TCP 3-way handshake is one of the most commonly asked question and now you are going to find the answers you have been looking for the entire time. This article goes in-depth of the TCP handshake it.
TCP (Transmission Control Protocol) is a connection-oriented protocol which sends and receives data using sequence and acknowledgment numbers. This protocol is reliable because if data is lost in transit from source to destination, TCP retransmits the data either timeout is reached or data is successfully received. Another benefit of TCP, it also identifies duplicate messages and discards them properly.
TCP also provides an overflow control mechanism to slow data transfer when sending machine is transmitting very fast for the receiving machine. TCP also sends data delivery information to upper-layer protocols & applications it supports. Having all these features makes TCP end-to-end reliable transport protocol.
3-way Handshake is the reason why TCP is an end-to-end reliable connection or connection-oriented protocol. If there is communication between two machines or communication is happening between a client & the server, the 3-way handshake must need to complete initially. Once this 3-way handshake is successfully established, both machines or client & server start sending & receiving data with each other.
Using the below data flow diagram, we will see the TCP 3-way handshake process when Client is trying to reach the https server. “HTTPS uses TCP to forward traffic”.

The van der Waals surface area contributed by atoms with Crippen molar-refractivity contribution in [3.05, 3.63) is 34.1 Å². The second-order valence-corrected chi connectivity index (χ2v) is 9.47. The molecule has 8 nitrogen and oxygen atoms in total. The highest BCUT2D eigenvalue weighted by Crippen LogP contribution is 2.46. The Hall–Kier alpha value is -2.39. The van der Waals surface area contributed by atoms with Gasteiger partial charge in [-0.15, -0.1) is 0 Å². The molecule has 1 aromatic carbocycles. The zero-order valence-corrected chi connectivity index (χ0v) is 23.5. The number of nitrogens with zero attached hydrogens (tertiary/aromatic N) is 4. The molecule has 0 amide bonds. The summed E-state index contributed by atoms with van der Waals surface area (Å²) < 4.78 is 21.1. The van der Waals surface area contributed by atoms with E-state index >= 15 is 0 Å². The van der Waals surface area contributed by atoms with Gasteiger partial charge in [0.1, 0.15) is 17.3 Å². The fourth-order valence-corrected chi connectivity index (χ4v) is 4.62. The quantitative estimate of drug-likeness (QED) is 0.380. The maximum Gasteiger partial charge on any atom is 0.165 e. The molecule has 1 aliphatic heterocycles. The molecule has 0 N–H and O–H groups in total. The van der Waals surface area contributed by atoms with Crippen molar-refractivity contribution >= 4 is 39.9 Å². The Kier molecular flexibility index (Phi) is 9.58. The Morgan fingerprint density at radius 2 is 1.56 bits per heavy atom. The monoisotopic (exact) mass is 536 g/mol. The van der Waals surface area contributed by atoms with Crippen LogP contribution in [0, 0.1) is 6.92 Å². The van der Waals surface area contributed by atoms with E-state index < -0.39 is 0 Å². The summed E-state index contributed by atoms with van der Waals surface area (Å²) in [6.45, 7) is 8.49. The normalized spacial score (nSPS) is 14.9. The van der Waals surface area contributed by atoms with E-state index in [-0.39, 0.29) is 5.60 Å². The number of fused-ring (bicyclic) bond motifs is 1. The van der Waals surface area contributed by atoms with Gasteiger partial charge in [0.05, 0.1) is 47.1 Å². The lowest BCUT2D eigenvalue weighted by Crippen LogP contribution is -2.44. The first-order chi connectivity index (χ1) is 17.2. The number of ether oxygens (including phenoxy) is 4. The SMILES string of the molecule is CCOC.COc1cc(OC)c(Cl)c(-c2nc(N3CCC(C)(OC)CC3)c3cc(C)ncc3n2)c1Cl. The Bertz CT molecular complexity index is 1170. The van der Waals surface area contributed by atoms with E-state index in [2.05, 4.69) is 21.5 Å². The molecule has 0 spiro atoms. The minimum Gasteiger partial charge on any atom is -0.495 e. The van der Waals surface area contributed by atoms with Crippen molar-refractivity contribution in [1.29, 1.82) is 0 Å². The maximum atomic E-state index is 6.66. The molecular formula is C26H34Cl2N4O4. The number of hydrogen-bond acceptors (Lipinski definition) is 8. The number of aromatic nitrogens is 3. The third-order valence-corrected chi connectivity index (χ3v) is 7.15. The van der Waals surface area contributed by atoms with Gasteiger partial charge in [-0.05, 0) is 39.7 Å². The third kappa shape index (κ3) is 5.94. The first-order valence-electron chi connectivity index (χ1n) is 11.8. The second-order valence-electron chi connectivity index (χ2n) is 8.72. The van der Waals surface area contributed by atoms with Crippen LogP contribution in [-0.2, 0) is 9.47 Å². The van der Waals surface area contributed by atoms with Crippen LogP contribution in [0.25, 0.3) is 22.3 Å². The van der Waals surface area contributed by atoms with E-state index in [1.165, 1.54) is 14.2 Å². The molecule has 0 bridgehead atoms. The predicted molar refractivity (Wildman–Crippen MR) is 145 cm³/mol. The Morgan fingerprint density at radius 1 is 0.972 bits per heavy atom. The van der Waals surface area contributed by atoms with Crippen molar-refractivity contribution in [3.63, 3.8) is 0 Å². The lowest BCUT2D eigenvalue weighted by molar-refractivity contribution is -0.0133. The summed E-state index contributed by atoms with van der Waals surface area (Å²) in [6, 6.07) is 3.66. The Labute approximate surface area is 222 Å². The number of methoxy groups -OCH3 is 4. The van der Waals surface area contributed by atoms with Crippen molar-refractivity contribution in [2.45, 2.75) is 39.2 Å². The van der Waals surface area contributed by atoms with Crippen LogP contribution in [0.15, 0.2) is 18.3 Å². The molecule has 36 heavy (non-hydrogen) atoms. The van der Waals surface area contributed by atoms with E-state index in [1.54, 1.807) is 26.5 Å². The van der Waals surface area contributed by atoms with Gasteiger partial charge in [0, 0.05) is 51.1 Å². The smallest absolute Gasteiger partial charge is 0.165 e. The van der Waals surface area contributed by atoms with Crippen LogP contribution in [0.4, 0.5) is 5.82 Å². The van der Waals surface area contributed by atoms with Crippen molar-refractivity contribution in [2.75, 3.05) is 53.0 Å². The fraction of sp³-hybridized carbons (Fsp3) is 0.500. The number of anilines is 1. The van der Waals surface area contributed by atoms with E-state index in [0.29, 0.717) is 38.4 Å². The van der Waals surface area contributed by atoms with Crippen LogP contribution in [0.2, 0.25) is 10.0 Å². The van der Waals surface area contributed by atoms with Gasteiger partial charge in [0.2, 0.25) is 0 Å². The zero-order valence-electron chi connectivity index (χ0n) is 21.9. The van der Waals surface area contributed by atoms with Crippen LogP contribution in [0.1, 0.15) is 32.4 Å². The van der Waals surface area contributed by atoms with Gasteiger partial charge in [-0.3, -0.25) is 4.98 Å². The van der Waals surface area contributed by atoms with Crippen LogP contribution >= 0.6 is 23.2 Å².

Client IP Address >192.168.0.100
HTTPS Server IP Address > 220.127.116.11 HTTPS Port >443
- The client is initiating the connection request with https server by sending “SYN” packet
- Now, http server has received the “SYN” packet from client and it acknowledges the request by responding with “SYN” & “ACK” to the client.
- After receiving “SYN” & “ACK” packet from the server, the client sends “ACK” packet to the server confirming 3-way handshake is established successfully. And data transfer can be started.
As both client & server agreed to talk with each other, now they will start sending and receiving data. This is the way, TCP 3-way handshake is established in the network before actual data is sent and received from both ends.
Below is the Wireshark capture showing TCP 3 -way handshake:-
“SYN” Flag is set when connection request was sent by Client to HTTPS server:-
“SYN” & “ACK” Flag is set when the server responded to client:-
“ACK” flag is set when the client confirmed with the server that 3-way handshake is established:-
- How sequence and acknowledgment numbers work in TCP?
Sequence & acknowledgment numbers play a very important role in maintain TCP as a reliable & connection-oriented protocol.
In TCP session, the client on either side maintains a 32-bit sequence number which keeps track of how much data it has sent. This sequence number is included in each transmitted packet, and acknowledged by the opposite client called as an acknowledgment number to inform sending client that transmitted data was received successfully.
During TCP session, when a client initiates TCP traffic, its sequence number is random, this number may be any value between 0 & 4,294,967,295. Normally, in “Wireshark or any packet analyzers”, these typically display relative sequence and acknowledgment numbers in place of the actual value. And these numbers are relative to the initial sequence number of that stream. It is very helpful to keep track of relatively small, predictable numbers sent throughout the network.
As for example, the initial relative sequence number shown in below packet is 0 (naturally), while ASCll decode in the 3rd pane shows the actual sequence number is 0x00000000.
In Wireshark tool, navigate to Statistics à Flow Graph à Select TCP flow and click OK. Wireshark automatically builds a graphical summary of the TCP traffic flow. It will help in understanding how sequence & acknowledgment numbers are used throughout the TCP session.